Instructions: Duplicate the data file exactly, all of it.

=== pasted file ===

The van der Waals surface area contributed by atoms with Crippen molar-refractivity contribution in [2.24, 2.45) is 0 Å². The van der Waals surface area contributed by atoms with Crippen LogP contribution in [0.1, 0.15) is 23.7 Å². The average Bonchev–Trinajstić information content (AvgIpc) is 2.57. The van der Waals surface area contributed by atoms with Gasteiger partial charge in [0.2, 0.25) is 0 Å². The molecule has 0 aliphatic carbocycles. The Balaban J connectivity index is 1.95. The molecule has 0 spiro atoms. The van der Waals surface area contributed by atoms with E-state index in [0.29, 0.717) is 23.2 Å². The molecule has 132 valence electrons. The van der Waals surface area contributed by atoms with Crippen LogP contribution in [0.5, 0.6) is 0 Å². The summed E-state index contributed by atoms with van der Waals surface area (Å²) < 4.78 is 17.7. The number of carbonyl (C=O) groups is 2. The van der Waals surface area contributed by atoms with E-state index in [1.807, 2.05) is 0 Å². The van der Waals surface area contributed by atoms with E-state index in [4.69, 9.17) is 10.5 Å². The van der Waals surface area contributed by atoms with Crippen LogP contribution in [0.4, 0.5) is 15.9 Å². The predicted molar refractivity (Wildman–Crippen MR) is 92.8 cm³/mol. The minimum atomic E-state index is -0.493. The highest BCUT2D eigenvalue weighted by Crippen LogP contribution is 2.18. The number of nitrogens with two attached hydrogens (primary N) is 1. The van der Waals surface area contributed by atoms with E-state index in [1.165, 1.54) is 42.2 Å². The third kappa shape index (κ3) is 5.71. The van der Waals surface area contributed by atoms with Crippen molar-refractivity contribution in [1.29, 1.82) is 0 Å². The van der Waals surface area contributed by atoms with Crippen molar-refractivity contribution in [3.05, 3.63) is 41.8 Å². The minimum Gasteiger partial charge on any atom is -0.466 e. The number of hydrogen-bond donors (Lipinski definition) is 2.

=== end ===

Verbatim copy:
The van der Waals surface area contributed by atoms with Crippen molar-refractivity contribution in [2.24, 2.45) is 0 Å². The van der Waals surface area contributed by atoms with Crippen LogP contribution in [0.1, 0.15) is 23.7 Å². The average Bonchev–Trinajstić information content (AvgIpc) is 2.57. The van der Waals surface area contributed by atoms with Gasteiger partial charge in [0.2, 0.25) is 0 Å². The molecule has 0 aliphatic carbocycles. The Balaban J connectivity index is 1.95. The molecule has 0 spiro atoms. The van der Waals surface area contributed by atoms with E-state index in [0.29, 0.717) is 23.2 Å². The molecule has 132 valence electrons. The van der Waals surface area contributed by atoms with Crippen LogP contribution in [0.5, 0.6) is 0 Å². The summed E-state index contributed by atoms with van der Waals surface area (Å²) < 4.78 is 17.7. The number of carbonyl (C=O) groups is 2. The van der Waals surface area contributed by atoms with E-state index in [1.807, 2.05) is 0 Å². The van der Waals surface area contributed by atoms with E-state index in [4.69, 9.17) is 10.5 Å². The van der Waals surface area contributed by atoms with Crippen LogP contribution in [0.4, 0.5) is 15.9 Å². The predicted molar refractivity (Wildman–Crippen MR) is 92.8 cm³/mol. The minimum atomic E-state index is -0.493. The highest BCUT2D eigenvalue weighted by Crippen LogP contribution is 2.18. The number of nitrogens with two attached hydrogens (primary N) is 1. The van der Waals surface area contributed by atoms with E-state index in [1.165, 1.54) is 42.2 Å². The third kappa shape index (κ3) is 5.71. The van der Waals surface area contributed by atoms with Crippen molar-refractivity contribution in [1.29, 1.82) is 0 Å². The van der Waals surface area contributed by atoms with Crippen molar-refractivity contribution in [3.05, 3.63) is 41.8 Å². The minimum Gasteiger partial charge on any atom is -0.466 e. The number of hydrogen-bond donors (Lipinski definition) is 2.